Canola seeding is still a couple of weeks away in most parts of the province.

Justine Cornelsen is agronomic and regulatory services manager with BrettYoung Seeds.

"For what we would consider somewhat normal for here in Manitoba would be kind of that middle of May to the end of May is when we see the bulk of canola acres go in. It is something that typically kind of follows after any of our cereals that go into the ground. Canola needs a nice warm, moist, seed bed. This year, we are still dealing with some pretty cool temperatures and obviously large amounts of precipitation are making it difficult to get into the field."

Cornelsen commented on soil conditions.

"Acres are just going to go in when you can get out into the field. For canola we like to see a warmer seed bed. So typically seeing soil temperatures up over that five degrees even closer to ten degrees. It looks like the forecast is supposed to warm up and then those soil temperatures will come quite quickly. The main reason for that is when you get it into a warm seed bed it's going to allow for a really quick germination. It doesn't leave the seed stranded there, which we saw last year in our cool, dry soils. A lot of seed just sat there dormant and actually never did germinate. This year we've got the moisture, so that limiting factor will be the heat. When we can get out there, that the crop is going to hopefully grow fairly quick into those warm soils. With that quick growth period, hopefully we can avoid a lot of flee beetle damage and feeding at that particular time."

She was asked about the impact on yields.

"Yield-wise, you don't really start to see any sort of yield decreases until you get later into June. Going into May and late-May will be OK, even that first week of June and lots of reseed acres usually go in at that time. Thankfully, we should be OK on the yield perspective and really it comes down to those environmental conditions. Our biggest canola pest being flea beetles. They are going to be coming out and they're going to be active and ready to go here soon. We just want that crop to really grow through that period. Typically we see the early seeded crops get damaged by flea beetles. Pushing everything later might be a good thing and we might be able to really beat that bad window for damage."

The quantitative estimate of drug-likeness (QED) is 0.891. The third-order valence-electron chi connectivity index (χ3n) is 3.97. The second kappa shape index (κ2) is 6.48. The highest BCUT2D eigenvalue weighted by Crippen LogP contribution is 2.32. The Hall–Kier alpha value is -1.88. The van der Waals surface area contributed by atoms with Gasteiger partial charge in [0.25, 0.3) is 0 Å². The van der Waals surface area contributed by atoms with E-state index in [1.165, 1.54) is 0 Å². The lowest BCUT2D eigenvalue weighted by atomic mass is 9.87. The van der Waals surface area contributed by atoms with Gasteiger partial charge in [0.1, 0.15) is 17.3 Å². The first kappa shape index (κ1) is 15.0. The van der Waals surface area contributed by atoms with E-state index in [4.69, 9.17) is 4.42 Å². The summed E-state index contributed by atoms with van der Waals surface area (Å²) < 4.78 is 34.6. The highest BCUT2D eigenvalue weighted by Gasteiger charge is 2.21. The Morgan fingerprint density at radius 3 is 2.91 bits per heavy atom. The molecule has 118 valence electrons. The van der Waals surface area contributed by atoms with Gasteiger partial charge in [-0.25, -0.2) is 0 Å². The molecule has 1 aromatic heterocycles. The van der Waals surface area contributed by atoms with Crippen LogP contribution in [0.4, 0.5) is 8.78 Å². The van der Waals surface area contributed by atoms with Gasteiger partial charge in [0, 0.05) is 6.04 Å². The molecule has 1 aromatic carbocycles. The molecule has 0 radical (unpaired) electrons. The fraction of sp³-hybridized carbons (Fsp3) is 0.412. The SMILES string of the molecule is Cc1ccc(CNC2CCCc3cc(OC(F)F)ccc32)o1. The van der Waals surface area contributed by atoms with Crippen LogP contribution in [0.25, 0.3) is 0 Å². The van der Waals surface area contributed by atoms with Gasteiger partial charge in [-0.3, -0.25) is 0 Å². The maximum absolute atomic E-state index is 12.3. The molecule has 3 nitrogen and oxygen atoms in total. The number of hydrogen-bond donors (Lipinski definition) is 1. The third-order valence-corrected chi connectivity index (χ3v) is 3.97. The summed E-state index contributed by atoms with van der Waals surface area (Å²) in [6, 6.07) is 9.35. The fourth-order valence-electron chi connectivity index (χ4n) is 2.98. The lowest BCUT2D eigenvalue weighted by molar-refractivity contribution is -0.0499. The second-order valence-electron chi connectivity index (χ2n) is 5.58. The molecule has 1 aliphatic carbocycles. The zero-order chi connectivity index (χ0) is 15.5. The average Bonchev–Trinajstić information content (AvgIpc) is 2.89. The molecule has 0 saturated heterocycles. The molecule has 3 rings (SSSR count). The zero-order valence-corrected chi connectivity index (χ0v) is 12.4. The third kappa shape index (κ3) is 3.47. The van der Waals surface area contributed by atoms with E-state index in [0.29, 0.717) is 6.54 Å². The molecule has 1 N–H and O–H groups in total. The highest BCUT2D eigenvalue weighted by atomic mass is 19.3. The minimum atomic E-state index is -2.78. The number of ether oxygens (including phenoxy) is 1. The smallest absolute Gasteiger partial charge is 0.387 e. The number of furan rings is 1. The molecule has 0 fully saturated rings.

Cornelsen is hoping it's not too long before farmers get going here.

"Out on the western side of the province, we missed that last chunk of rain...hopefully maybe by next week, some growers are able to get out there. Parts of Saskatchewan and Alberta are already going. Warm temperatures this week that should help dry out a few acres and get some growers out into some of those high grounds. As for the Red River Valley, it's going to be a few weeks more by the looks of it. It's going to be condensed but I think everyone's ready to go. Supplies are coming in and when it is 'go time', it will be everyone on board."

She also commented on seed supplies.

"This year, seed supplies in general are restricted, so you want to do it properly the first time around and hope mother nature works in our favour because there's not a lot of leftover seed this year, just given the production issues from the last few years."